Today’s CAAF grant in United States v. Maynulet, __ M.J. ___, No. 09-0073/AR (C.A.A.F. June 1, 2009), is the latest chapter in what seems like a fascinating case. The case involves Army Captain Roselio Maynulet and an alleged unlawful killing of an Iraqi wounded during a firefight with US forces in Kufa, Iraq. As Stars and Stripes reported, here, Capt. Maynulet’s case involved complex questions of conduct in “battle.” This succinct summary of the case is courtesy of a thesis written by Maj. Mynda Ohman, see thesis here at page 124:
Captain Rogelio Maynulet was charged with murder and dereliction of duty for shooting an Iraqi on May 21, 2004. At the Article 32 pretrial hearing, witnesses testified that the man was badly wounded and missing part of his skull after a firefight and that CPT Maynulet told a fellow officer that he shot the man out of compassion. After the pretrial hearing, the division commander decided not to go forward with the murder charge and instead referred the charge to trial as assault with intent to commit murder. At the court-martial that began in late March 2005, CPT Maynulet was convicted of the lesser offense of assault with intent to commit voluntary manslaughter; facing a maximum of ten years of imprisonment, he was sentenced to a dismissal from the U.S. Army.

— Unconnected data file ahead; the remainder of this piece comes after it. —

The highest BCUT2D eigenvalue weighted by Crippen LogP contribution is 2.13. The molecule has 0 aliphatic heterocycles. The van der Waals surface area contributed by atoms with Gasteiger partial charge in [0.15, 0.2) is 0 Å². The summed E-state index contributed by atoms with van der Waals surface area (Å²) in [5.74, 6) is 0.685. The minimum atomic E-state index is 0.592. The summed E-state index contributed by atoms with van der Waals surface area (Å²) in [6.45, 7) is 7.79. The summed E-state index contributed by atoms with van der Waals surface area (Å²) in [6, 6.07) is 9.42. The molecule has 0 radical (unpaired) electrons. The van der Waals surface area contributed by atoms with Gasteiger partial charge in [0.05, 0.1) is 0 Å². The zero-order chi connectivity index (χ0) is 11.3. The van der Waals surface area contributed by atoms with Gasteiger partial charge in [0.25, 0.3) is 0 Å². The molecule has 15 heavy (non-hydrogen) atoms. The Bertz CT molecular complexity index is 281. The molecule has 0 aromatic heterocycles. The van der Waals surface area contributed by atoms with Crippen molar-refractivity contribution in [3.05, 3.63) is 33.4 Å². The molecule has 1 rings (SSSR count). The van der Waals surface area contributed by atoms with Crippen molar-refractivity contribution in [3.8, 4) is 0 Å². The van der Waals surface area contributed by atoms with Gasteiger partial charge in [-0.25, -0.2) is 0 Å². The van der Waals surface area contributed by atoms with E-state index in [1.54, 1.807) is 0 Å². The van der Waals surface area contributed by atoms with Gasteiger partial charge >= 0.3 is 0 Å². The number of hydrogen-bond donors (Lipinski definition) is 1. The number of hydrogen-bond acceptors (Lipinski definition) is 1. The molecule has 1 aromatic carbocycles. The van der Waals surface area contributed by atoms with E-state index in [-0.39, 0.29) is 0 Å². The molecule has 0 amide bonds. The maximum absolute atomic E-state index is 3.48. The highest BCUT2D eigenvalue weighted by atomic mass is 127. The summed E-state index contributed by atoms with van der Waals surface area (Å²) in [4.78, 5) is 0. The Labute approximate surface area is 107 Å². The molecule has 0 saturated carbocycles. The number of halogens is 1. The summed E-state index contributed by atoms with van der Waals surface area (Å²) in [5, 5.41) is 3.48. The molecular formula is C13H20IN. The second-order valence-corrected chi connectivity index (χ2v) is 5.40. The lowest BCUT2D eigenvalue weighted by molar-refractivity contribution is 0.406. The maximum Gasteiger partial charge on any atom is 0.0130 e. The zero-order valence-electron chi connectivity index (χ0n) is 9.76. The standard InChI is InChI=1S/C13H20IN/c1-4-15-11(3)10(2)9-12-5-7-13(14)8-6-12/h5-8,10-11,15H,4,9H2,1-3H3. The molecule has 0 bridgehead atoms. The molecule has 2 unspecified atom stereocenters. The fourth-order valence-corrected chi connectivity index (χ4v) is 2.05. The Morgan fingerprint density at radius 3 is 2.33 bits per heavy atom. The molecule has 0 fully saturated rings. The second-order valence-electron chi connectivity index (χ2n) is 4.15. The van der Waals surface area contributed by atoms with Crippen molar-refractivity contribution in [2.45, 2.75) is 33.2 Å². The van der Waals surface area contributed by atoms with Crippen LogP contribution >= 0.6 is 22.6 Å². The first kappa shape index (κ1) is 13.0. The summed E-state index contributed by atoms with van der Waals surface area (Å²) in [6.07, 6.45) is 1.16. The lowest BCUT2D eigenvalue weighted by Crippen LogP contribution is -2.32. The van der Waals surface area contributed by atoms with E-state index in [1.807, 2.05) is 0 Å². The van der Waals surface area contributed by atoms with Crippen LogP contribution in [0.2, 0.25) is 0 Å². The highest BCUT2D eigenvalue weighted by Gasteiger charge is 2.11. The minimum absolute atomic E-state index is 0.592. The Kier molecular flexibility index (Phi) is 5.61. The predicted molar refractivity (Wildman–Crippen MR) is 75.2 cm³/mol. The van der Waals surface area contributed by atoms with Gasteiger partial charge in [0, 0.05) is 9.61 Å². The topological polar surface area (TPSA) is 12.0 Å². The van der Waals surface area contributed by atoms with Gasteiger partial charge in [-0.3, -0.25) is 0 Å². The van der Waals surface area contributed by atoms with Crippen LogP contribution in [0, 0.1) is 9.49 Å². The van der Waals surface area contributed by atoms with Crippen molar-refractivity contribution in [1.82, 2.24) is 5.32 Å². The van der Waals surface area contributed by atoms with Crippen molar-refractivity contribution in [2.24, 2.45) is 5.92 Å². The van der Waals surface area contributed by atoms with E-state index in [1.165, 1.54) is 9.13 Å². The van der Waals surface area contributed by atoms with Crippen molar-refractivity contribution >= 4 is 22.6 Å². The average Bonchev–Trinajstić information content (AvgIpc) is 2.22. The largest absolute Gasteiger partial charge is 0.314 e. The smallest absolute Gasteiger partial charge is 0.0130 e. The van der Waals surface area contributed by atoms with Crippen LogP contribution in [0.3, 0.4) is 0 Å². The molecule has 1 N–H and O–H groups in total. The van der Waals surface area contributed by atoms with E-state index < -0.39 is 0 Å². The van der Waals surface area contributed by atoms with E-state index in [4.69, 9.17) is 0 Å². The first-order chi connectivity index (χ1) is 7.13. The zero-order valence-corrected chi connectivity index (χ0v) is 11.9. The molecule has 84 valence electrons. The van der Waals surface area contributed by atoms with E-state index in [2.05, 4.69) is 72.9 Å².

The Iraqi was rumored to be the driver for Muqtada al-Sadr, thus why the case garnered immediate attention.
Another interesting tidbit is that the case may never have come to the attention of the convening authority, but for video of the killing captured by an unmanned aerial droone. See S&S report here. The case was covered extensively in 2005 when the verdict was handed down, though the appeal to ACCA received little attention (I can’t even find it on ACCA’s website).
If anyone has the opinion or petition briefs please email them to us at email@example.com. We’d like to see what the mistake of law defense would have been and if it involved interpretation of ROE or something cool like that–this CBS report seems to suggest such an argument by the defense.
Part of the story of the case is the timing, March 2005. If anyone can tell us the other parallel story at that time that makes the case even more interesting you’ll get . . . a big ata boy.